‘Her subject is the metaphors that have been used to clothe the ideas of soul and spirit since the Enlightenment, from religious art to gory death-masks, and from the fairy photographs that fooled Sir Arthur Conan Doyle in the 1920s to the avatars in today’s “massively multi-player online role-playing games”.
As one would expect from some of Ms Warner’s earlier surveys, which have included books on monsters, fairy tales, heroism and theveneration of the Virgin Mary, the result is a wonderful cabinet of keenly observed curiosities.’
- Anthony Gottlieb, The Economist

‘In these dense pages, she ranges from Platonic appearances to Philip K. Dick’s replicants, from the camera obscura to the Internet; she cites the work of contemporary writers, artists and filmmakers on one page and the speculations of Renaissance polymaths and Victorian scientists on another. While Warner always writes clearly, she nonetheless demands attention: Her diction will test your vocabulary even as her anecdotes, illustrations and ideas will stretch your mind.’
Michael Dirda, The Washington Post. (Full review can be read here)

‘Some of Warner’s most fascinating chapters, nonetheless, are those most firmly rooted in science. There is an interesting digression on ectoplasm…’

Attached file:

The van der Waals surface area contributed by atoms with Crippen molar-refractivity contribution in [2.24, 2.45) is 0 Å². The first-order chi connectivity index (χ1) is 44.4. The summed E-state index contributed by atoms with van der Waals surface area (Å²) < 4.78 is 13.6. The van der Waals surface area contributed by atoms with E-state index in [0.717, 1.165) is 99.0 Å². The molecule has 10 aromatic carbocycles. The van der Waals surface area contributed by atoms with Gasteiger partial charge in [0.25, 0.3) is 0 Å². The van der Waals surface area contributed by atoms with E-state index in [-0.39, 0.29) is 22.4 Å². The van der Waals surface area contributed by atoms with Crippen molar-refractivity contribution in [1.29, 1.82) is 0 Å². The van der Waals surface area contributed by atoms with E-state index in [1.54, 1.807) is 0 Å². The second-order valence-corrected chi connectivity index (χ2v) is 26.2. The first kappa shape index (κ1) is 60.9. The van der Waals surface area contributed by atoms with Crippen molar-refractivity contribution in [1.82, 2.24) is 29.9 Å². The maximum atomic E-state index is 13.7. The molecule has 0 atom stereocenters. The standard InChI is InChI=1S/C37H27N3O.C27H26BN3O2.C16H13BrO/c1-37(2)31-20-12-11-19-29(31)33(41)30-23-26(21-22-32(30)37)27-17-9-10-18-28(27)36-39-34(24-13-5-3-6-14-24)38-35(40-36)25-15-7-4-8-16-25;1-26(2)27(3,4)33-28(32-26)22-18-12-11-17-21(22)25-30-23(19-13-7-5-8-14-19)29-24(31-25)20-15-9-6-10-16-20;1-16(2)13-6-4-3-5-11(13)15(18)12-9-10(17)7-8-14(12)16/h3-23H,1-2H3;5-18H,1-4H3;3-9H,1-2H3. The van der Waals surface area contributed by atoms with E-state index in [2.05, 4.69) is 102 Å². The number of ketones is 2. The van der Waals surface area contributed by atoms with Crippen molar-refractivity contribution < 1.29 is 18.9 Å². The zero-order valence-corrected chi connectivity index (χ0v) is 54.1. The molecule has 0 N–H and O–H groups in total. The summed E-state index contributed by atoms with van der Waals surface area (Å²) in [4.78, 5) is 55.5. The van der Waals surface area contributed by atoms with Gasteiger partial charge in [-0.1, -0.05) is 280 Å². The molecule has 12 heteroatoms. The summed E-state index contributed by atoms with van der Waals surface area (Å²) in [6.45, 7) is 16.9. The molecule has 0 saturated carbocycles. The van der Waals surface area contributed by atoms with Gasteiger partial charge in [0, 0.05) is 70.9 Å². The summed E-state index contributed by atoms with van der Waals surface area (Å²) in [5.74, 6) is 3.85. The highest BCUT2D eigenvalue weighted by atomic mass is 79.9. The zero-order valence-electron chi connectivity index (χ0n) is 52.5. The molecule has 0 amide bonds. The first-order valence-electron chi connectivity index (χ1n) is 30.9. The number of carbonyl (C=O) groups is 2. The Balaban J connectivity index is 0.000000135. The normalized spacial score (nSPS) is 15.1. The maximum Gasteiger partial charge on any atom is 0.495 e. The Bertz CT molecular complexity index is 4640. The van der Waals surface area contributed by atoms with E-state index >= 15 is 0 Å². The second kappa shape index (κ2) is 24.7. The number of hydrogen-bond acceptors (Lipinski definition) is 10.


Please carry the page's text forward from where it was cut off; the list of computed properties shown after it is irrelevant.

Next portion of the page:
- Mike Dash, The Sunday Telegraph (Full review can be read here)

‘This latest installment in Warner’s career-spanning investigation of image and embodiment contains twenty-seven chapters organized under ten rubrics, “vehicles” for spirit—“Wax,” “Clouds,” “Ether,” “Ectoplasm”—whose names sound like the section headings in an instruction manual for angelic photographers. Warner promises to treat spirit forms as a large-scale collaborative “work of art continuing over time, similar to a cathedral or another grand and sacret artefact”.
The motivating paradox of her archeology of spirits inheres in the strange fact that while ‘spiritual’ incarnations such as religious effigies are often distinctly solid and present and corporeal, forces like electricity and gravity—quintessential subjects of modern scientific inquiry—remain “mysterious, elusive, and ethereal,” a magical inversion which leaves faint traces of amazement and perplexity like snail’s casts throughout the book.’
- Jenny Davidson, Guest Author on www.thevalve.org. (Full review can be read here)